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It's becoming increasingly easy for us to use & connect to the internet when we're away from home.

As the Internet becomes more and more of a requirement for people to connect with each other, conduct business and shop, so, too, does keeping track of what information you put online and then taking the correct steps to keep not only that personal information protected, but private, as well. The rise of technology like Wi-Fi hot spots and the accompanying practice of businesses offering free Wi-Fi to their customers also means that it’s becoming increasingly easy for us to use and connect to the Internet when we’re away from home.

The rise of the Internet does have a downside, though: this increased convenience has made many Internet-goers careless of how they protect their personal information and safeguard their privacy, leaving them open to hackers stealing their passwords or credit card information, someone making fraudulent purchases or even wholesale identity theft.

What constitutes personal information? Your personal information is anything that can be used to identify you, including:

  • a name or address
  • credit, debit or bank account numbers
  • your Social Security number
  • numbers for medical accounts, such as life or health insurance

So how do you go about protecting your personal information?

Ways to Protect Your Personal Information Online

When it comes to personal information and privacy, there many ways to keep your personal information safe while at the same time protecting your privacy online.

The first question you want to ask yourself is this: who has access to the personal information that you post online? You might think that not many people do, but in reality, the list is quite long:

  • Your Internet service provider (ISP). Everything you do on the Internet, from answering an email to purchasing on Amazon, is logged by your ISP.


  • Corporations and advertising agencies. Facebook, Google, Twitter, Instagram — if you’ve got an account with any of them, chances are they have some slice of your personal information, even if it’s just a name and an email.


  • The government. Spying on domestic citizens in the United States by the government began just months after September 11, 2001, and has continued since. Today, the government can demand your information from any company that has it, including Google and your ISP.

Now that you know who has access to your personal information and what you post online, here’s what you can do when it comes to protecting your privacy online.

1. Assess your online activities. What personal information do you keep online? Offline? How is it stored? Figure out what you’re posting, where you’ve posted it, and then take a look at those sites or devices. The biggest takeaway from this is an overall risk assessment — i.e. what are the consequences if I can’t protect my personal information?

2. Be careful about what information you share on social media. One of the easiest ways to protect your privacy online is to just be mindful about what you’re posting. Many companies, like Facebook, leverage your personal information and sell it to other advertising companies.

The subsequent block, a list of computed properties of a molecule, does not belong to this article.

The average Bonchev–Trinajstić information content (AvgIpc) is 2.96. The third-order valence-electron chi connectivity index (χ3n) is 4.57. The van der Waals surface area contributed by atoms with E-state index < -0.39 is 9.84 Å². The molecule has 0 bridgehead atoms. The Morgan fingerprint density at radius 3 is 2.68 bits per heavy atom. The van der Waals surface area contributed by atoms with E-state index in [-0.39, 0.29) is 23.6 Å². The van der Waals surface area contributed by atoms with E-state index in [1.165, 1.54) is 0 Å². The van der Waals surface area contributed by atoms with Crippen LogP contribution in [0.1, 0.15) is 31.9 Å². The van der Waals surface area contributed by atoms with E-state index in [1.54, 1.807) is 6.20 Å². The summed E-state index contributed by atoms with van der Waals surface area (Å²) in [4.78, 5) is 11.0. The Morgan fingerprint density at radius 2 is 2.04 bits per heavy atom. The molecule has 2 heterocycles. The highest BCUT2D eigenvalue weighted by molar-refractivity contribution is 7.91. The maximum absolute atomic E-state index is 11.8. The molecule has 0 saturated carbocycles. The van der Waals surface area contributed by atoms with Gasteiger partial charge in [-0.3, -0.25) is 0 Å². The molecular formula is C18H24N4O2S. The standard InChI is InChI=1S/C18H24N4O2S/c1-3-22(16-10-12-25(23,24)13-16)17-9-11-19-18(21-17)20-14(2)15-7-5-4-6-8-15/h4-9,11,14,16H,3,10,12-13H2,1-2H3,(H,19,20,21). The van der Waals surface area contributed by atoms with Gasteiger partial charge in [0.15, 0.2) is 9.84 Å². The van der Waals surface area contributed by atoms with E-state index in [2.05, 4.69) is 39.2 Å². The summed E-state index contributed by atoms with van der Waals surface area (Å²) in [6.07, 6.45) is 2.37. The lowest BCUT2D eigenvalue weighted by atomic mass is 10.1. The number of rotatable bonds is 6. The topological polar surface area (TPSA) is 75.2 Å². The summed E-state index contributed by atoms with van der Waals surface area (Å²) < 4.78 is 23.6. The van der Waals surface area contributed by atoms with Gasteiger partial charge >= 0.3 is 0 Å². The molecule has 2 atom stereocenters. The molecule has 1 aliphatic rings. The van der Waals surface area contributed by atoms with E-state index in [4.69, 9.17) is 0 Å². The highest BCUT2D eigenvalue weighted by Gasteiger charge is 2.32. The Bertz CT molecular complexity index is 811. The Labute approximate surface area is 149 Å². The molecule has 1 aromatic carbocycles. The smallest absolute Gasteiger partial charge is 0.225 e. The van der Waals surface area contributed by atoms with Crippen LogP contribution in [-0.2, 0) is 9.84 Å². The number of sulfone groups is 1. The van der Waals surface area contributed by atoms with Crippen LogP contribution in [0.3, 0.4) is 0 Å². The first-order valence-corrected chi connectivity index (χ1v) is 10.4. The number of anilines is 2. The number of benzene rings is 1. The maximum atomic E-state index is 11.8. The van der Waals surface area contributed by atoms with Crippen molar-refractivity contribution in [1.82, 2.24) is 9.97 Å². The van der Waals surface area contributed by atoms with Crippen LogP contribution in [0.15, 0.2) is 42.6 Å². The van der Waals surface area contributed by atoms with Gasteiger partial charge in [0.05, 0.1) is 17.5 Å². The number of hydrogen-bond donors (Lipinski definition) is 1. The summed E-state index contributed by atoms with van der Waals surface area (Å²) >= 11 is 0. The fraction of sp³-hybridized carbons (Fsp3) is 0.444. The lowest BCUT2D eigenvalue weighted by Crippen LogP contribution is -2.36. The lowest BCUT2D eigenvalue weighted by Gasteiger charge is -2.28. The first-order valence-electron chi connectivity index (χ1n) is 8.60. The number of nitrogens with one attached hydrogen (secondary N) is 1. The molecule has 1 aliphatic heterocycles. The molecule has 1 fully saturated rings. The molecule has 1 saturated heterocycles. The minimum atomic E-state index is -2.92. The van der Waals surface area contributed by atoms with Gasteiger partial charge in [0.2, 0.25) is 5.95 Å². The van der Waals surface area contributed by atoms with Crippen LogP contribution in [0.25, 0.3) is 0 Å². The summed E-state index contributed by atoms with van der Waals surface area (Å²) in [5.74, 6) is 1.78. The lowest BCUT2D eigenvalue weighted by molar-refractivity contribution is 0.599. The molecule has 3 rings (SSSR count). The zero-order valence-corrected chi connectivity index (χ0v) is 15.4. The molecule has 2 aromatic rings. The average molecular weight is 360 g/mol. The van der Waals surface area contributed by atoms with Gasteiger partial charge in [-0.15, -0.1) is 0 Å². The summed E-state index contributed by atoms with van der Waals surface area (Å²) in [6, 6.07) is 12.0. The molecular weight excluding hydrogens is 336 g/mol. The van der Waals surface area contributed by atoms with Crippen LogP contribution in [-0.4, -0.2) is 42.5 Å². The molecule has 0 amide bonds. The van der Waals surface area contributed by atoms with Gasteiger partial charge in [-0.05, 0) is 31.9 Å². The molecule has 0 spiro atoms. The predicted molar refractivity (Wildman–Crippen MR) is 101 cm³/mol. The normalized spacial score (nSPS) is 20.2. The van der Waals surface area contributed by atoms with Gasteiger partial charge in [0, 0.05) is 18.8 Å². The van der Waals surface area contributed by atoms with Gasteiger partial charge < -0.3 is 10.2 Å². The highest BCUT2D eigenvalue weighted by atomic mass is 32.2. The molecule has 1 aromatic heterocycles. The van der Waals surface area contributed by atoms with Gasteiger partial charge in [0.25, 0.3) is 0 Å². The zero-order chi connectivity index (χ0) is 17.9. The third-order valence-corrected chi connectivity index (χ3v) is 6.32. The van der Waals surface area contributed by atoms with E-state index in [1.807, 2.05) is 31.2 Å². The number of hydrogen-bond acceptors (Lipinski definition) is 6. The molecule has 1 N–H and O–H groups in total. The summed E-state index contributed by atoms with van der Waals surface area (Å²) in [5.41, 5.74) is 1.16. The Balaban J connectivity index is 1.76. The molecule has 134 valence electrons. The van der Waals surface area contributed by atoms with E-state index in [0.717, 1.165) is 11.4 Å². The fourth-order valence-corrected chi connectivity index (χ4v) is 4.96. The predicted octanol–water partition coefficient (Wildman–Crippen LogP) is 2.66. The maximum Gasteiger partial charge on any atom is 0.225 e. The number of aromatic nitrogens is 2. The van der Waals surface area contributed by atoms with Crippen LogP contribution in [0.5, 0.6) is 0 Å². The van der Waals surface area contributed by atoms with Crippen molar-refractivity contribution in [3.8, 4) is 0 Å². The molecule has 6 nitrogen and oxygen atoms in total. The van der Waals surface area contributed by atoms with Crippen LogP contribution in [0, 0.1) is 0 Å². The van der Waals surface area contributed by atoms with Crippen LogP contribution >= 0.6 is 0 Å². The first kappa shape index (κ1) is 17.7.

3. Use a Virtual Private Network (VPN) to secure your browsing session. Using programs like Kaspersky and Avast can protect your computer against viruses, but a VPN is what will enable you to encrypt your web sessions, protecting both your privacy and your personal information.

These steps will help protect your personal information online, but what about offline? There are many ways that you can keep your personal information — and your privacy — safe online. Some of them are pretty common sense, like shredding receipts and credit cards after you cease to need them, but there are a couple of which you might not have thought.

Less-common ways to protect your personal information offline include:

  • Lock any records in a safe place at home, or rent a safety deposit box at your bank to do the same.


  • Take only what you need when you go out. If you don’t need a certain credit card, leave it at home. Make copies of your insurance cards and black out the last four numbers. Only carry the original unless you need the card for a doctor’s visit.


  • Before sharing information with a workplace or at school, ask why the information is needed and how it will be safeguarded.


  • Black out or destroy all of the labels on your pill and prescription bottles before you dispose of them. Don’t share your information with anyone who promises free health services.


  • When you receive mail, get it promptly. Deposit any outgoing mail in the correct deposit boxes, and request a vacation hold on your mail if you will be away from home for an extended period.


These are just some of the many ways you can protect your personal information — and your privacy — both on and offline. The most important component when it comes to protecting your information is you: it’s you who has to take the steps and follow the guidelines to make sure that your information remains safe.

If you’re interested in learning more about working with and safeguarding information online, consider enrolling in an information technology degree course from Vista College. More and more, businesses are looking to the internet as a vital part of their means to operate smoothly, and the demand for graduates with information technology knowledge is growing more and more with each passing year. To take a look at some of the programs that Vista College offers, visit our website for more information.

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